Wareham readies for herring run
With Wareham’s annual herring run only a few short weeks away, officials at the Wareham Department of Natural Resources are paving the way for migrating fish with new fiberglass baffles courtesy of Plymouth’s Department of Marine and Environmental Affairs.
The baffles, which replace outdated and waterlogged wooden structures, create fish “ladders”, allowing herring to swim upstream with less effort to spawn. These baffles also displace water, creating pools were fish can rest before continuing their journey.
“The baffles act like a set of walled stairs,” said Wareham Harbormaster Garry Buckminster. “They also provide the fish with alternative routes of travel.”
In total, there are two ladders in Wareham which the Massachusetts Division of Marine Fisheries helps to maintain: one at Glen Charlie Pond and another by the Elks at Agawam Mill Pond.
Two species of river herring, alewifes and blueback herring, travel through these ladders on their way to Halfway Pond in Plymouth.
Both are anadromous fish, meaning that they live most of their lives in the ocean but return to streams and ponds to lay their eggs, like salmon.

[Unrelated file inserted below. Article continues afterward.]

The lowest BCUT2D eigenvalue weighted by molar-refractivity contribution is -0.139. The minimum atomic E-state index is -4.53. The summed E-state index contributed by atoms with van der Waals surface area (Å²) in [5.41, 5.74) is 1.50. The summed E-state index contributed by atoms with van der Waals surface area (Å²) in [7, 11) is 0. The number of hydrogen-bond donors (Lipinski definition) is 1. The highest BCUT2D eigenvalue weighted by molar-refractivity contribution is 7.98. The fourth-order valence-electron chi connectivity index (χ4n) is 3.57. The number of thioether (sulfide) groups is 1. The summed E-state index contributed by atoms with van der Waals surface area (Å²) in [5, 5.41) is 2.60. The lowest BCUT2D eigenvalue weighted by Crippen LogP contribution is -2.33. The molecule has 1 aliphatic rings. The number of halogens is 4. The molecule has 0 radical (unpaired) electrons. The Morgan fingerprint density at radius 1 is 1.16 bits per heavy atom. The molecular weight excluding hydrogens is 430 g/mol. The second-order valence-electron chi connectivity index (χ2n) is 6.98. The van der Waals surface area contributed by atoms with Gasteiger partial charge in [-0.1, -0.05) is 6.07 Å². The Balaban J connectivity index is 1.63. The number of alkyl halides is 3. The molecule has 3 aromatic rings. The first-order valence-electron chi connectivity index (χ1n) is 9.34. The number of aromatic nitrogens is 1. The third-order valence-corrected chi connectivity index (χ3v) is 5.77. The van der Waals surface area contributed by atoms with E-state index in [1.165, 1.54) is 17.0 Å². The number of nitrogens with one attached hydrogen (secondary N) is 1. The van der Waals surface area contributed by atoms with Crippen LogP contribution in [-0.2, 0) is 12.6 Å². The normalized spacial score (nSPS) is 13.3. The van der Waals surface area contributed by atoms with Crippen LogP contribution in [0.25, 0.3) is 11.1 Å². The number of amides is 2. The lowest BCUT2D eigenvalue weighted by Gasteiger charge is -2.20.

Herring return to the same stream where they were born to lay their eggs each year. Unlike salmon, however, herring cannot jump out of the water to clear obstacles when their paths become blocked.
“It’s a grueling journey,” Buckminster said. “And a lot of them don’t make it spawn, so these ladders are extremely important for the survival of the species.”
The State of Massachusetts outlawed herring harvesting in 2005 after riverine herring populations dropped precipitously in 2000 after an almost-as-dramatic increase during the 1990s.
Officials blame midwater trawlers, fishing vessels that use large nets to scoop up schools of bluefish, tuna and striped bass and inadvertently catch and kill the herring that they are feeding on.
Of course, there are other threats to the fish as well.
“Last year, we had a seal camping out in one of the runs,” Buckminster said. “He ate pretty well.”
The herring are expected to begin their migration in March, but as Buckminster noted, “every year is different.”
To learn more about river herring in Massachusetts, visit www.riverherringnetwork.com.